Quantum Physics — A Beginning
Using Logic to tackle the Illogical
“If you think you understand quantum mechanics, then you don’t understand quantum mechanics” — Richard Feynman in a University lecture
Wow, that was encouraging, wasn’t it?
Professor Richard Feynman is at the forefront of quantum research, and he’s telling me that no one can understand it? I’d better give up then.
Let’s not hastily jump to conclusions.
I think what Prof Feynman meant by the statement is that the idea of quantum mechanics is so alien to us, so counter-intuitive that we cannot hope to “understand it” in the sense that we understand, say, Newton’s Laws of Motion, since they apply to us daily.
However, we can try to understand some of the concepts behind quantum mechanics, what they mean, and just WHY exactly quantum theories are so foreign to daily life.
In this series of articles, I will explain the proverbial double slit experiment and its variations. I believe that this experiment is the core of quantum physics, and one should understand how it works in order to grasp principles of quantum.
I have decided to order this series into “chapters” (this being chapter 1), each addressing a particular variation of the experiment that will shed light on certain fundamentals of quantum, and subsequently, its apparent weirdness.
They are also ordered in increasing complexity, since it is crucial that one builds the correct foundations before jumping to the advance stages.
Let me also proclaim right from the start that I did not study physics as an academic subject for very long. I am no expert. I am, however, interested in such areas of physics and have (hopefully) done ample research on it. I may not be right in certain nuances or distinctions that only experienced physicists can make, but I do wish that this article can cover some fundamental tenets of quantum physics simply such that it won’t remain in the realms of the “unknowable” for the layman.
Chapter 1: The Single Particle Double Slit Experiment
The simplest form of this famed experiment was performed by Thomas Young in 1801, well before the birth of quantum. Through this experiment, he demonstrated the wave-like property of light, but it was subsequently adopted by physicists to demonstrate the wave-like property of all fundamental particles — in order words, quantum properties.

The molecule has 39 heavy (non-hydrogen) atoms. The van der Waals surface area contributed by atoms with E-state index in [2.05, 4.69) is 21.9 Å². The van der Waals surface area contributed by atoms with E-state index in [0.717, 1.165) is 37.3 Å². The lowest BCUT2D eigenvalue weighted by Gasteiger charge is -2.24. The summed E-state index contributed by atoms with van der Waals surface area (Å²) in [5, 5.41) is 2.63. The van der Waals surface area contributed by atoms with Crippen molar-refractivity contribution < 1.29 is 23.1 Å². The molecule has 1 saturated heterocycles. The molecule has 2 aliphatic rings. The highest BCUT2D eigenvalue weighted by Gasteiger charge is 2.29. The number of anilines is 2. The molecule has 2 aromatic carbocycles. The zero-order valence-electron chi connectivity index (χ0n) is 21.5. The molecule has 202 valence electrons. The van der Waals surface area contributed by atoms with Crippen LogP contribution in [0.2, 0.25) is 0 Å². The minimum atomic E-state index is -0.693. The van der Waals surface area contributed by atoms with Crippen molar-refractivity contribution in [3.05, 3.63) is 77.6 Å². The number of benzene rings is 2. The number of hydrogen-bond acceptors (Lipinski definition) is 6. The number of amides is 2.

- A source fires a particle or a wave at a sheet containing two slits and reaches the detector screen on the opposite end.
- The particle or wave (in principle) only passes through either slit.
- The expected outcome for when a particle is fired is 2 bands of “energy” being detected on the detector screen since the particle is either allowed to pass through slit 1 or slit 2.
- The expected outcome for a physical wave (eg water), however, is many bands of “energy”, the most prominent one being in the centre, and intensity fading when going towards either side. This is known as the interference pattern. The interference pattern is caused because firing a wave at the slits causes the wave to split into 2 waves after the split, which then interacts with itself. Where the peak and peak/trough and trough coincide, they strengthen each other and form a band. Where the peak and trough meets, they cancel each other, leaving gaps between the bands. The highest intensity band is directly behind the middle of the two slits.
The mechanics of causing an interference pattern is not crucial to understanding the experiment.
What’s most important is that one understands: if I fire a particle at the slits, 2 bands are produced. If I fire a wave at the slits, an interference pattern is produced.
Simple so far?
I fire one photon at a time at the double slit.
I expect 2 bands to form, since I am only firing one photon at a time.
I instead observe an interference pattern that is:
- is slowly built up after firing a large number of photons
- made up of individual discrete spots rather than continuous band (which is what I would observe when firing a water wave)
- Which means to say, afer I fire one photon, it appears as one spot. I fire another, it takes up another spot. I fire enough, and a semblance of an interference pattern begins to form